20. Thanks. I still don't follow. Are you saying that because in your experience charismatic Catholic groups have few people who understand constitutional jurisprudence in their ranks that the leaders of these groups would defer to Barrett in all matters of jurisprudence regardless of the group's interest in the outcome of a case?
  21. Five officers involved in this raid were also involved in a botched raid in 2018. In that case, again resulting in zero charges and a lawsuit against the city, those officers have learned how body cam footage could be used against them because it shows they executed a warrant by using a battering ram to knock in a door on a family without identifying themselves beforehand (only calling "Police" while knocking in the door with the battering ram.) https://www.vice.com/en_us/article/y3zkax/5-cops-involved-in-breonna-taylors-case-were-also-part-of-a-botched-raid-in-2018
  22. If it would, it dies anyway unless some existing Supreme Court justices change their minds. A 4-4 tie upholds the lower court ruling, and the appeal is of a ruling against the ACA. And no, there's no hope here.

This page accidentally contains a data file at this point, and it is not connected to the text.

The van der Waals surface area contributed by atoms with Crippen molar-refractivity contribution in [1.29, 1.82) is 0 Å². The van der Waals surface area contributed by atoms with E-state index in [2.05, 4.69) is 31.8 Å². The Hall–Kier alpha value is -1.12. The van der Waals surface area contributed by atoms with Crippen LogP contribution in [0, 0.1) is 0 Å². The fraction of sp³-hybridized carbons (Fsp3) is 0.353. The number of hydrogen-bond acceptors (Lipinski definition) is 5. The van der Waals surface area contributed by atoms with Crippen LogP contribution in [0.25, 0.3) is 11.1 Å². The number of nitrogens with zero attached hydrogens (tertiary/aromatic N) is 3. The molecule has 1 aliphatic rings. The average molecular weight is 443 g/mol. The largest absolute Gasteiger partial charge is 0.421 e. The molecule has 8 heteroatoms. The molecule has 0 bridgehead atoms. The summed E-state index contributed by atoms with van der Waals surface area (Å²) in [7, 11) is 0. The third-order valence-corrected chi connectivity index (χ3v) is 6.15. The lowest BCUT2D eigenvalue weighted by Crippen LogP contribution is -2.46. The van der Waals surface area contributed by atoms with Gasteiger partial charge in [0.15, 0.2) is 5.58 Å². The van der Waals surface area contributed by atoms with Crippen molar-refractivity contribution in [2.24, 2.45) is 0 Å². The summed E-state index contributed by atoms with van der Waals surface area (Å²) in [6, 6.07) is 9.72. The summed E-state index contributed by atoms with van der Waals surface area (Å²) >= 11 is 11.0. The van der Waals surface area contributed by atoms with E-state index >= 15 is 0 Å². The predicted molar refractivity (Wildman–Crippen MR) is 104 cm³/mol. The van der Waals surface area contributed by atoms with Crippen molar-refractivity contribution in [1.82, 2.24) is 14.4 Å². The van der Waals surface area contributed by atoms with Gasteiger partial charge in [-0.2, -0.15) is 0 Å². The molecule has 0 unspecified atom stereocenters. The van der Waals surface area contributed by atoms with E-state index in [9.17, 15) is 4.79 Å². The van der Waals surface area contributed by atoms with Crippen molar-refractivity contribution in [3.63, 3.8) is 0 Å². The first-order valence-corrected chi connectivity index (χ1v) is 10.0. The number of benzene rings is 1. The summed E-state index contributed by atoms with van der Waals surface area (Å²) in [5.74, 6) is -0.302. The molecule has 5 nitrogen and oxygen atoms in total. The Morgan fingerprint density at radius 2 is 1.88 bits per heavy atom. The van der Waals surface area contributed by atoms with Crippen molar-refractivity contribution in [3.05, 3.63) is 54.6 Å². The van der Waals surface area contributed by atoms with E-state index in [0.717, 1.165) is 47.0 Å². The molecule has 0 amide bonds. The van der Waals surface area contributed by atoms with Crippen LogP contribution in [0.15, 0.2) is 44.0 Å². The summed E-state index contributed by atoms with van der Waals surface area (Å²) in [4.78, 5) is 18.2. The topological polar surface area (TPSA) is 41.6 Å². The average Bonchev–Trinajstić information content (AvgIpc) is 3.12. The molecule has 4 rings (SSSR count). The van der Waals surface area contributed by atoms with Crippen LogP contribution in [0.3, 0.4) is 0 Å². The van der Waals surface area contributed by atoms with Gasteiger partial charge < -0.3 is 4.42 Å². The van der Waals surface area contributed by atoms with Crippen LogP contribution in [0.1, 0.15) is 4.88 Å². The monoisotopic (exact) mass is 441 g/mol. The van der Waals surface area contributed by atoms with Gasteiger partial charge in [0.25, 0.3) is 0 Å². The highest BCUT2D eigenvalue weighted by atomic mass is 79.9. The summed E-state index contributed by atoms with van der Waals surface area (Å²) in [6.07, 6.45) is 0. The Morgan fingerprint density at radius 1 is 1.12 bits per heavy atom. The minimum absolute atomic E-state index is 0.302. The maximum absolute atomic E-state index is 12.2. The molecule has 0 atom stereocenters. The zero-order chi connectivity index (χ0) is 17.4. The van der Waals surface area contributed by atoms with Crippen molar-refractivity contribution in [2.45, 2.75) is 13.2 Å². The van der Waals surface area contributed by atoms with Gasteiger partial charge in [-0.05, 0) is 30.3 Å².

23. Here are the questions that I'd like answered before we "back the badge" on this one: 1. Why don't we have footage from the body camera that one officer who was involved in serving the warrant was wearing at the time (to say nothing of the officer who was wearing a body cam mount without a camera in the photograph taken after the incident)? 2. Why weren't the officers separated and removed from the scene once support officers arrived as required by department policy, and instead allowed to take part in questioning witnesses? 3. Why did the police department falsely claim that no officers were wearing body cameras? .4. Why did the police department claim that the shot that hit an officer must have come from Taylor's boyfriend because all officers only carried .40 cal, when one of the officers (the one who has since been charged with recklessness) also carried a 9mm and ballistics have not matched with the boyfriend's weapon? 5. Why did the only witness (of more than ten) who claims the officers identified themselves change his story 2 months after his initial interview, in which he said they did not identify themselves, after at least one untaped interview of him by a police officer happened without being noted in official logs or files? I'm sure there are others, but those are the ones that stick out at me.